Wonder what the reaction will be when the citizens of NK see The Interview?
Hopefully it’ll be only a matter of not-so-long time for us to know.
What are pirate sitcoms?
I don’t suppose they get any documentaries explaining the gap between official US doctrine and reality?
Why would they care? North Koreans don’t defect to the US, generally; they defect to South Korea. Or China.
And, you know, bad as the US may be, they don’t lock up your parents and children as well as you when it’s just you that commited the crime.
North Korea’s top scientists have now quit working on the atomic weapons programme in order to work on finding ways to explain the gap between official US doctrine and reality without also showing that US reality is still better than North Korean reality.
Also, I assume that the US doesn’t figure into it. I seriouslz hope they are using South Korean, not US sitcoms as propaganda. An American show, even if dubbed into Korean, will just be very alien and off-putting to North Koreans who haven’t been exposed to any kind of outside culture for a few decades.
Secret police man reads seized documents and changes sides? Some one should write a book like that…
I knew of this couple (I went to their coffee shop on the NK border and had a number of friends who knew them pretty well). He’s being charged with espionage, but it seems to have been an open secret that they were a stop-off point for people escaping from North Korea.
The snippet above specifically mentions Friends and Titanic, so it seems like American pop culture definitely plays a part.
Even The Interview—the Kim Jong-un assassination comedy that the North Korean government tried to keep from being released by using threats, intimidation, and (according to the FBI) a devastating hacking operation against Sony Pictures—has made its way into the country. Chinese traders’ trucks carried 20 copies of the film across the border the day after Christmas, just two days after its online release.
Apparently it’s already made its way over. Though we’ll have to wait and see if there is any specific reaction it elicits that other films/shows/books don’t.
Does this mean that North Korea is officially Dystopian?
(Oddly BBS thinks “Dystopian” is a spelling mistake and offers up “Utopian” as the alternative…)
This reminds me of a story about Romania under Ceacescu. The dictator wanted Dallas shown on Romanian television to show people how corrupt and decadent the U.S. was. It backfired in a way with many Romanians getting hooked on the show and saying, “We want to live like that!”
So, is there a USB to VHS adapter widely available? How the help do they watch this bootleg material?
Yeah, one of my friends said “media is the way it breaks”… this has been an old issue, and it is very interesting, same kind of principle works with religious cults, too. Much more effective then straight out truth telling propaganda. The little ins and outs of the logic found in fictional cinema hits at their brain over time. The interest factor, enjoyment factor, not only ensures the show is watched, but enjoyed, and so remembered. Nothing needs to be taught or said directly, their own mind will eventually find the little bits of incongruencies the shows highlight in their own totalitarian mental bubble.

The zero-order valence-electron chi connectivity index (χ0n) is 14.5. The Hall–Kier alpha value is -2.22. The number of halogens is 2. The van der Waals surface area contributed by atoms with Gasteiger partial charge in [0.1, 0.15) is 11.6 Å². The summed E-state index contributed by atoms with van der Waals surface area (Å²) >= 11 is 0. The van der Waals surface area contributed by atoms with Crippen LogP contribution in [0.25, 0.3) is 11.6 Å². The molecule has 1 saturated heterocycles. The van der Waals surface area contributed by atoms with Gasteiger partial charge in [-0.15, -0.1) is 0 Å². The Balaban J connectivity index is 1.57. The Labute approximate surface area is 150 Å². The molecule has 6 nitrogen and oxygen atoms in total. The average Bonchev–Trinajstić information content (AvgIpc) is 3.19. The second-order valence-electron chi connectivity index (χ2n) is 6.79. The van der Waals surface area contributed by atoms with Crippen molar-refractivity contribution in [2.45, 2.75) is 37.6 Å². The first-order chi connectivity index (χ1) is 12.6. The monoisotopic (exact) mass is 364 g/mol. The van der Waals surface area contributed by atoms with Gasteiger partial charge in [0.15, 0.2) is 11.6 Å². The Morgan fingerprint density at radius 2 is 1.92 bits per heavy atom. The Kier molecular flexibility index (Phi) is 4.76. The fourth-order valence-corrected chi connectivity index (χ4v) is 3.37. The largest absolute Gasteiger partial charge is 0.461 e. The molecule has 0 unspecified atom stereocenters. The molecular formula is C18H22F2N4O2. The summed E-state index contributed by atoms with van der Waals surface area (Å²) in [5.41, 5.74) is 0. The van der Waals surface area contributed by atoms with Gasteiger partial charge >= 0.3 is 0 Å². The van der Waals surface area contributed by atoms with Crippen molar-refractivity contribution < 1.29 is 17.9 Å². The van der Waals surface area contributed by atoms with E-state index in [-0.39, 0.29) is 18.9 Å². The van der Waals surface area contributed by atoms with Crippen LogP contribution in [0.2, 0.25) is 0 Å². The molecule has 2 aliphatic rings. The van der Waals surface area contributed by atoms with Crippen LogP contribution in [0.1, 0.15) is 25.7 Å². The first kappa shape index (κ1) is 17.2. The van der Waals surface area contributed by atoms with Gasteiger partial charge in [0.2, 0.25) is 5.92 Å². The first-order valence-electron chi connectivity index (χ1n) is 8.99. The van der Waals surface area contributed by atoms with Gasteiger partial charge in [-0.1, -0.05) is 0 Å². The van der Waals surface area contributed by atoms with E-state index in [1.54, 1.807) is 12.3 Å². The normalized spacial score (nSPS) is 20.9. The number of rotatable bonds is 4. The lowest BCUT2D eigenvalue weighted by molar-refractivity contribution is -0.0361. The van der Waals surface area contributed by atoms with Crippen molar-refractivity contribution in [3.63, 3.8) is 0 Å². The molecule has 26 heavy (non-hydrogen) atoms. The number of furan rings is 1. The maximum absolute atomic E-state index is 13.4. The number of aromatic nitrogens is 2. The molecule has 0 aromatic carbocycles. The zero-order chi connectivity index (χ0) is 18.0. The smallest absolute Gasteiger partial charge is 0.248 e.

Same way our mind works with dreams.
One could wonder why first world countries educational systems haven’t relied on it more. Thankfully, they are moving more into this direction. Probably anyone can think of complicated areas of learning where a book or movie explained the situation to them in a storytelling format, and helped them get all of the pieces together they never could by archaic techniques like rote memorization.
An interesting consideration: what if there was something ahead of first world countries and they saw us like north korea. Would they attempt to communicate to us via fictional mediums? Stories end up as part of our language, we can take chunks from them and use them not only to think about difficult concepts, but also to express those difficult concepts to each other like words we did not have before.
You know, I bet the North Koreans would RTFA.
They have reasonably modern computers and TVs in NK.
The whole article is worth reading. It addresses many of the questions here.
If you search on YouTube for “Juche Animation” you’ll find an episode of this NK cartoon about a nation of happy animal people menaced by another country, populated by mice and oppressed by leering bad guys in a flying HQ. Clearly an analogy for how the DPRK views itself, South Korea, and the U.S.
Weirdity: In one scene some mice people are viewing a TV program – something about a road race – from the sunny liberated country on an illicit portable video player. A nasty quisling mouse catches them.
So, a DPRK propaganda cartoon manages to depict the predicament its own citizens are in.
Read article. They refer several times to USA movies and sitcoms - one of defectors saw all episodes of all seasons of Friends many times.
… she says in fluent English, which she perfected by watching the entire run of Friends dozens of times.
Also please note the headline of the article:
The Plot to Free North Korea With Smuggled Episodes of ‘Friends’
According to the article, some people they think it makes fun of them and don’t like it.
Of course, it could just be that it was a bad movie.